Methods: An observational case-control study was performed including pregnancies post-MS onset. Annualised relapse rate (ARR) and median Expanded Disability Status Scale (EDSS) scores were compared for the 24 months pre-conception, pregnancy and 24 months postpartum periods. Clustered logistic regression was used to investigate predictors of early postpartum relapses.

Results: The study included 893 pregnancies in 674 females with MS. ARR (standard error) pre-pregnancy was 0.32 (0.02), which fell to 0.13 (0.03) in the third trimester and rose to 0.61 (0.06) in the first three months postpartum. Median EDSS remained unchanged. Pre-conception ARR and disease-modifying treatment (DMT) predicted early postpartum relapse in a multivariable model.

Conclusion: Results confirm a favourable effect on relapses as pregnancy proceeds, and an early postpartum peak. Pre-conception DMT exposure and low ARR were independently protective against postpartum relapse. This novel finding could provide clinicians with a strategy to minimise postpartum relapse risk in women with MS planning pregnancy.
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http://dx.doi.org/10.1177/1352458513507816DOI Listing
May 2014

Persistence on therapy and propensity matched outcome comparison of two subcutaneous interferon beta 1a dosages for multiple sclerosis.

PLoS One 2013 21;8(5):e63480. Epub 2013 May 21.

Departments of Medicine and Neurology, University of Melbourne and Royal Melbourne Hospital, Melbourne, Australia.

Objectives: To compare treatment persistence between two dosages of interferon β-1a in a large observational multiple sclerosis registry and assess disease outcomes of first line MS treatment at these dosages using propensity scoring to adjust for baseline imbalance in disease characteristics.

Methods: Treatment discontinuations were evaluated in all patients within the MSBase registry who commenced interferon β-1a SC thrice weekly (n = 4678). Furthermore, we assessed 2-year clinical outcomes in 1220 patients treated with interferon β-1a in either dosage (22 µg or 44 µg) as their first disease modifying agent, matched on propensity score calculated from pre-treatment demographic and clinical variables. A subgroup analysis was performed on 456 matched patients who also had baseline MRI variables recorded.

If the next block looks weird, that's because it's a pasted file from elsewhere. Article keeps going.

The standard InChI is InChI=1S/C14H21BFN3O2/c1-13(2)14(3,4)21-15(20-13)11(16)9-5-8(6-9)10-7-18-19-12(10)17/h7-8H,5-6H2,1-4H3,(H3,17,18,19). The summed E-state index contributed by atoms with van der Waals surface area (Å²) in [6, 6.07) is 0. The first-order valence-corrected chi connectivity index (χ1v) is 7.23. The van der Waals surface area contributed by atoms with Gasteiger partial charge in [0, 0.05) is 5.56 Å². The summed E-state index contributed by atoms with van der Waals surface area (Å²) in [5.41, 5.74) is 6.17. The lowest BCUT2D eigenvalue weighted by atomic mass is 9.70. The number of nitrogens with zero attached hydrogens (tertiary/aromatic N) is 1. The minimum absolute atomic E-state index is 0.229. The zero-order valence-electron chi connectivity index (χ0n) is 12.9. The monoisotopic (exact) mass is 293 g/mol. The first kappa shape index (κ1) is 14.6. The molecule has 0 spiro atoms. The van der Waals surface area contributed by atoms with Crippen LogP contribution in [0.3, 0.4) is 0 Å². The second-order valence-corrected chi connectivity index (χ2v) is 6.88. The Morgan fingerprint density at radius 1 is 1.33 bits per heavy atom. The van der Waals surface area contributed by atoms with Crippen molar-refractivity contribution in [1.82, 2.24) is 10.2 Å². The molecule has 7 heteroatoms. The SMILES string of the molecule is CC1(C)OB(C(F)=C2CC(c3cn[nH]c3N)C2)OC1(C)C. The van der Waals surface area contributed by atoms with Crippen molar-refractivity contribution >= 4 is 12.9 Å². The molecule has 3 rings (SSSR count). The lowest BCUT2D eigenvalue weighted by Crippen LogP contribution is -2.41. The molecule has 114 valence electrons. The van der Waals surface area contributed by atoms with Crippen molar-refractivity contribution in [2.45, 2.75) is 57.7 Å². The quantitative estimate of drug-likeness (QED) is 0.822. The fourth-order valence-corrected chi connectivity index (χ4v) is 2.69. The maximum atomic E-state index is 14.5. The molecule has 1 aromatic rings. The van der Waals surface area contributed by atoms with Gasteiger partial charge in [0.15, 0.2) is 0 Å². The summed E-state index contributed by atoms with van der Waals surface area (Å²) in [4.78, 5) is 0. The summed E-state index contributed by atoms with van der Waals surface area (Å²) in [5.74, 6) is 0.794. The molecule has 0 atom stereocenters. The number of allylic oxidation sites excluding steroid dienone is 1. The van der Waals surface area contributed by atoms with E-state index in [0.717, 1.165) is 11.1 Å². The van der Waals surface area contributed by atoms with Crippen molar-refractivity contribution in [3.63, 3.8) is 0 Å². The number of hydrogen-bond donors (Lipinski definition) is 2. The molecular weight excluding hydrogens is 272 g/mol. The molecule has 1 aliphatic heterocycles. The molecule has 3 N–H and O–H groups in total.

Results: Overall, 4054 treatment discontinuations were recorded in 3059 patients. The patients receiving the lower interferon dosage were more likely to discontinue treatment than those with the higher dosage (25% vs. 20% annual probability of discontinuation, respectively). This was seen in discontinuations with reasons recorded as "lack of efficacy" (3.3% vs. 1.7%), "scheduled stop" (2.2% vs. 1.3%) or without the reason recorded (16.7% vs. 13.3% annual discontinuation rate, 22 µg vs. 44 µg dosage, respectively). Propensity score was determined by treating centre and disability (score without MRI parameters) or centre, sex and number of contrast-enhancing lesions (score including MRI parameters). No differences in clinical outcomes at two years (relapse rate, time relapse-free and disability) were observed between the matched patients treated with either of the interferon dosages.

Conclusions: Treatment discontinuations were more common in interferon β-1a 22 µg SC thrice weekly. However, 2-year clinical outcomes did not differ between patients receiving the different dosages, thus replicating in a registry dataset derived from "real-world" database the results of the pivotal randomised trial. Propensity score matching effectively minimised baseline covariate imbalance between two directly compared sub-populations from a large observational registry.
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http://journals.plos.org/plosone/article?id=10.1371/journal.pone.0063480PLOS
http://www.ncbi.nlm.nih.gov/pmc/articles/PMC3660604PMC
December 2013

Geographical variations in sex ratio trends over time in multiple sclerosis.

PLoS One 2012 25;7(10):e48078. Epub 2012 Oct 25.

Department of Neuroscience and Sense Organs, University of Bari, Bari, Italy.

Background: A female/male (F/M) ratio increase over time in multiple sclerosis (MS) patients was demonstrated in many countries around the world. So far, a direct comparison of sex ratio time-trends among MS populations from different geographical areas was not carried out.

Objective: In this paper we assessed and compared sex ratio trends, over a 60-year span, in MS populations belonging to different latitudinal areas.

Methods: Data of a cohort of 15,996 (F = 11,290; M = 4,706) definite MS with birth years ranging from 1930 to 1989 were extracted from the international MSBase registry and the New Zealand MS database. Gender ratios were calculated by six decades based on year of birth and were adjusted for the F/M born-alive ratio derived from the respective national registries of births.

Results: Adjusted sex ratios showed a significant increase from the first to the last decade in the whole MS sample (from 2.35 to 2.73; p = 0.03) and in the subgroups belonging to the areas between 83° N and 45° N (from 1.93 to 4.55; p<0.0001) and between 45° N to 35° N (from 1.46 to 2.30; p<0.05) latitude, while a sex ratio stability over time was found in the subgroup from areas between 12° S and 55° S latitude. The sex ratio increase mainly affected relapsing-remitting (RR) MS.

Conclusions: Our results confirm a general sex ratio increase over time in RRMS and also demonstrate a latitudinal gradient of this increase. These findings add useful information for planning case-control studies aimed to explore sex-related factors responsible for MS development.
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http://journals.plos.org/plosone/article?id=10.1371/journal.pone.0048078PLOS
http://www.ncbi.nlm.nih.gov/pmc/articles/PMC3485003PMC
May 2013